Monthly Archives: January 2009

An excerpt from The Alchemist, Paulo Coelho

The Alchemist

Here is a wonderful excerpt from The Alchemist, Paulo Coelho:

In the desert there was only the sound of the eternal wind, and of the hoof beats of the animals. Even the guides spoke very little to one another.

“I’ve crossed these sands many time”, said one of the camel drivers one night. “But the desert is so huge, and the horizons so distant, that they make a person feel small, and as if he should remain silent.”

The boy understood intuitively what he meant, even without ever having set foot in the desert before. Whenever he saw the sea, or a fire, he fell silent, impressed by their elemental force.



Excerpts from The Foundtainhead, Ayn Rand

His face was like a law of nature – a thing one could not question, alter, or implore. It had high cheekbones over gaunt, hollow cheeks, grey eyes, cold and steady; a contemptuous mouth, shut tight, the mouth of an executioner or a saint.

His body leaned back against the sky. It was a body of long straight lines and angles, each curve broken into planes. He stood rigid, his hands hanging at his side, palms out.

He walked swiftly, with a loose, lazy expertness of motion.

People turned to look at Howard Roark as he passed. Some remained staring after him with sudden resentment. They could give no reason for it; it was an instinct his presence awakened in most people. Howard Roark saw no one. For him, the streets were empty. He could have walked there naked without concern.

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He stood looking at her. She knew that he did not see her. No, she thought, it was not that exactly. He always looked straight at people and his damnable eyes never missed a thing, it was only that he made people feel as if they did not exist.

For once, she expected some emotion from him; and an emotion would be equivalent of seeing him broken. She did not know what it was about him that had always made her want to see him broken.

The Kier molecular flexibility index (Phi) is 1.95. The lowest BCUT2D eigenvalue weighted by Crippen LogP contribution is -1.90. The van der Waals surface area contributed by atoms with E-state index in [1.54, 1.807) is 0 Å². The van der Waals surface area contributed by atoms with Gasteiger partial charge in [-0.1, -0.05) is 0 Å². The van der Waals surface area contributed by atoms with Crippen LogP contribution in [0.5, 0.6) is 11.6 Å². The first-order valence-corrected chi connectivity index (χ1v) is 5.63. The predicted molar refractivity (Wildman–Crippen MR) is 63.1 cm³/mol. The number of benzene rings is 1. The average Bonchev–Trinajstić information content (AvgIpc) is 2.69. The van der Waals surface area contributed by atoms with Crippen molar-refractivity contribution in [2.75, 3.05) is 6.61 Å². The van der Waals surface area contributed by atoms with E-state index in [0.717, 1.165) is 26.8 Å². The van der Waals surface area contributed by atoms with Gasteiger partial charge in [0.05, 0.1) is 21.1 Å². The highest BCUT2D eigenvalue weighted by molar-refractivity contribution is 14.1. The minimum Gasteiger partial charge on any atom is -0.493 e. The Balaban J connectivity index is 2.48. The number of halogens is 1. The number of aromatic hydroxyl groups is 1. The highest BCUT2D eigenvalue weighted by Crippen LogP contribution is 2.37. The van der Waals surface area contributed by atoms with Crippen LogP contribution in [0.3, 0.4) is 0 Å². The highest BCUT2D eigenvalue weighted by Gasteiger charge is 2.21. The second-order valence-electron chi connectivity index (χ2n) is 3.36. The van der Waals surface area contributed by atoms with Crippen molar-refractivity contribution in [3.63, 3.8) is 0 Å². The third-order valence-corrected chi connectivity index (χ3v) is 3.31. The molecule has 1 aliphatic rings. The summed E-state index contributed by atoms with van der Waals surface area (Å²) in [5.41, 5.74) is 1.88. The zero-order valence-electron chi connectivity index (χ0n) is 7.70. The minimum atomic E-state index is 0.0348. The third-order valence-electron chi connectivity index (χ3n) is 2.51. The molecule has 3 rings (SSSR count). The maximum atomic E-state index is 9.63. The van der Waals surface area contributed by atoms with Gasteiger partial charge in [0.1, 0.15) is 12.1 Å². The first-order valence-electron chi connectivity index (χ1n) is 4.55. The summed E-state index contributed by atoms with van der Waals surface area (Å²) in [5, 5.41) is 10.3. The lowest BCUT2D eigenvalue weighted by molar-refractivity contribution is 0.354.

Excerpts from The Zahir, Paulo Coelho

Few excerpts from The Zahir written by Paulo Coelho:

One day, a journalist comes to interview me. She wants to know what its like to have my work known all over the country, but to be entirely unknown myself, since normally its only the singer who appears in the media. We meet again at a party, where there’s no pressure of work, and I manage to get her into bed the same night. I fall in love, but she’s not remotely interested. When I phone, she always says she’s busy. The more she rejects me, the more interested I become, until at last, I manage to persuade her to spend a week end at my house in the country.

We spend three days alone, contemplating the sea. I cook for her, and she tells me stories about her work and ends up falling in love with me. We come back to the city, she starts sleeping at my apartment on a regular basis. One morning she leaves earlier than usual and returns with her type writer. From then on, without anything being said, my home becomes her home too.

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I sit down at the typewriter, just to show Esther that I am typing, honestly trying to work.

And suddenly, the miracle happens. I look across at the woman who has just made some coffee and is now reading the newspaper, whose eyes look tired and desperate, who is her usual silent self, who does not always show her affection in gestures, the woman who made me say ‘yes’, when I wanted to say ‘no’, who forced me to fight for what she, quite rightly, believed was my reason for living, who set me off alone because her love for me was greater than even her love for herself, who made me go in search of my dream; and, suddenly, seeing that small quiet woman, whose eyes said more than any words, who was often terrified inside, but always courageous in her actions, who could love someone without humbling herself and who never ever apologised for fighting for her man, suddenly, my fingers press down on the keys.

The first sentence emerges. Then the second.

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Zahir: something, which, once touched or seen, can never be forgotten and which gradually so fills our thoughts that we are driven to madness.

I accept the Zahir, and will let it lead me into a state of either complete holiness or madness.

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The acomodador or giving up point: There is always an event in our lives that is responsible for us failing to progress: a trauma, a disappointment in love, even a victory that we did not quite understand, can make cowards of us and prevent us from moving on. As part of the process of increasing his hidden powers, the shaman must first free himself from that giving up point and, to do so, he must review his whole life and find out where it occurred.

The thing with writings

When you read something you’ve written long back, you read it with a whole new perspective. You’ve shed the baggage of thoughts that come with it. And then when you read it, its like its written by someone else. And you begin to understand it all over again. And sometimes you’re shocked at your writings. And sometimes, you’re yet to decipher its meaning.

Please note: I do not exactly recall where I got this excerpt from, but I would bet my money on Richard Bach’s The Bridge Across Forever.

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